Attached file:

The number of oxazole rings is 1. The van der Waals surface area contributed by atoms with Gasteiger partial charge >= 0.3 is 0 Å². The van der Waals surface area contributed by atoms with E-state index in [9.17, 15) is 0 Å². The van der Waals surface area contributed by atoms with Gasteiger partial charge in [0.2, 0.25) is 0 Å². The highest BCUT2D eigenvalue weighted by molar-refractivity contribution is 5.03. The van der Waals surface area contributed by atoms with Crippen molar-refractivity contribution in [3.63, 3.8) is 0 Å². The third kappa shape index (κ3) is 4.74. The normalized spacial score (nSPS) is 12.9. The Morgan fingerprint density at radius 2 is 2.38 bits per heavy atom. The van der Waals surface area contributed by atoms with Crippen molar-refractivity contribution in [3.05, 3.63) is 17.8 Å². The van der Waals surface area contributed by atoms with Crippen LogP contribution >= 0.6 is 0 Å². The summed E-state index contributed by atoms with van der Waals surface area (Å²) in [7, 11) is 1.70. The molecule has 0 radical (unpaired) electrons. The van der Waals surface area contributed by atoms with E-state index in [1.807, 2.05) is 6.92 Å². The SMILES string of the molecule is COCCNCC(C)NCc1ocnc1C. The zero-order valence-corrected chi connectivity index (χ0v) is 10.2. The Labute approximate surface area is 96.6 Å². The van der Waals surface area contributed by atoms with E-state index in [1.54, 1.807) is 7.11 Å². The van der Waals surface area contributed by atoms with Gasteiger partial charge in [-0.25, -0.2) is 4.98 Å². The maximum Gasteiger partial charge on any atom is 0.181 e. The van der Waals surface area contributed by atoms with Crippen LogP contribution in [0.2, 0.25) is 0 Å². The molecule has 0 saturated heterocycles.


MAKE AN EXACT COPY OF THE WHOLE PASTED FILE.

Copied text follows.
The number of oxazole rings is 1. The van der Waals surface area contributed by atoms with Gasteiger partial charge >= 0.3 is 0 Å². The van der Waals surface area contributed by atoms with E-state index in [9.17, 15) is 0 Å². The van der Waals surface area contributed by atoms with Gasteiger partial charge in [0.2, 0.25) is 0 Å². The highest BCUT2D eigenvalue weighted by molar-refractivity contribution is 5.03. The van der Waals surface area contributed by atoms with Crippen molar-refractivity contribution in [3.63, 3.8) is 0 Å². The third kappa shape index (κ3) is 4.74. The normalized spacial score (nSPS) is 12.9. The Morgan fingerprint density at radius 2 is 2.38 bits per heavy atom. The van der Waals surface area contributed by atoms with Crippen molar-refractivity contribution in [3.05, 3.63) is 17.8 Å². The van der Waals surface area contributed by atoms with Crippen LogP contribution >= 0.6 is 0 Å². The summed E-state index contributed by atoms with van der Waals surface area (Å²) in [7, 11) is 1.70. The molecule has 0 radical (unpaired) electrons. The van der Waals surface area contributed by atoms with E-state index in [1.807, 2.05) is 6.92 Å². The SMILES string of the molecule is COCCNCC(C)NCc1ocnc1C. The zero-order valence-corrected chi connectivity index (χ0v) is 10.2. The Labute approximate surface area is 96.6 Å². The van der Waals surface area contributed by atoms with E-state index in [1.54, 1.807) is 7.11 Å². The van der Waals surface area contributed by atoms with Gasteiger partial charge in [-0.25, -0.2) is 4.98 Å². The maximum Gasteiger partial charge on any atom is 0.181 e. The van der Waals surface area contributed by atoms with Crippen LogP contribution in [0.2, 0.25) is 0 Å². The molecule has 0 saturated heterocycles.